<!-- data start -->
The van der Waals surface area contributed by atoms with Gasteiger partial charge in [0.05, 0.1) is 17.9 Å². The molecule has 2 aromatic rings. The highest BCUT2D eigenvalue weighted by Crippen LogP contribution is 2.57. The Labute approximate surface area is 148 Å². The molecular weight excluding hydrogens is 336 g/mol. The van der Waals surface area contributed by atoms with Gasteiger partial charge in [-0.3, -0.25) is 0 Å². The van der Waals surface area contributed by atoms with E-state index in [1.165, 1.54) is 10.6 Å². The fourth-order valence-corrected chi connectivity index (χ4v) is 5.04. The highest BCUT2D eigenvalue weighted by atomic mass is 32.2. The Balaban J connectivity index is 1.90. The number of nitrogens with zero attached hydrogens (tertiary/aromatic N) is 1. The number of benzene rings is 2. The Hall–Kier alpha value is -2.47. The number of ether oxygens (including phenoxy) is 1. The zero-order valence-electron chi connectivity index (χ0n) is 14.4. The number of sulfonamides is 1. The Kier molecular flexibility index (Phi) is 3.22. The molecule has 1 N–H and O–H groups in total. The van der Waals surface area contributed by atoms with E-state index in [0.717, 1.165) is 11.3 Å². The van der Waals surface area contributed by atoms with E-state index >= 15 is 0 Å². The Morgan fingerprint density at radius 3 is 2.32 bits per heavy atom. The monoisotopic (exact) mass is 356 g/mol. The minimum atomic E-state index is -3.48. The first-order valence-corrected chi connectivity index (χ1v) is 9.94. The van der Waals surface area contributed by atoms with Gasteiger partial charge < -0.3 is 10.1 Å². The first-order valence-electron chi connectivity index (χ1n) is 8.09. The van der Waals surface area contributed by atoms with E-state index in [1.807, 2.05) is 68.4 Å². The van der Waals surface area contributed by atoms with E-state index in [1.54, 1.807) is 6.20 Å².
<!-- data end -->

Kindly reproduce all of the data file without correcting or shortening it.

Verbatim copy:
The van der Waals surface area contributed by atoms with Gasteiger partial charge in [0.05, 0.1) is 17.9 Å². The molecule has 2 aromatic rings. The highest BCUT2D eigenvalue weighted by Crippen LogP contribution is 2.57. The Labute approximate surface area is 148 Å². The molecular weight excluding hydrogens is 336 g/mol. The van der Waals surface area contributed by atoms with Gasteiger partial charge in [-0.3, -0.25) is 0 Å². The van der Waals surface area contributed by atoms with E-state index in [1.165, 1.54) is 10.6 Å². The fourth-order valence-corrected chi connectivity index (χ4v) is 5.04. The highest BCUT2D eigenvalue weighted by atomic mass is 32.2. The Balaban J connectivity index is 1.90. The number of nitrogens with zero attached hydrogens (tertiary/aromatic N) is 1. The number of benzene rings is 2. The Hall–Kier alpha value is -2.47. The number of ether oxygens (including phenoxy) is 1. The zero-order valence-electron chi connectivity index (χ0n) is 14.4. The number of sulfonamides is 1. The Kier molecular flexibility index (Phi) is 3.22. The molecule has 1 N–H and O–H groups in total. The van der Waals surface area contributed by atoms with E-state index in [0.717, 1.165) is 11.3 Å². The van der Waals surface area contributed by atoms with E-state index >= 15 is 0 Å². The Morgan fingerprint density at radius 3 is 2.32 bits per heavy atom. The monoisotopic (exact) mass is 356 g/mol. The minimum atomic E-state index is -3.48. The first-order valence-corrected chi connectivity index (χ1v) is 9.94. The van der Waals surface area contributed by atoms with Gasteiger partial charge < -0.3 is 10.1 Å². The first-order valence-electron chi connectivity index (χ1n) is 8.09. The van der Waals surface area contributed by atoms with E-state index in [1.807, 2.05) is 68.4 Å². The van der Waals surface area contributed by atoms with E-state index in [1.54, 1.807) is 6.20 Å².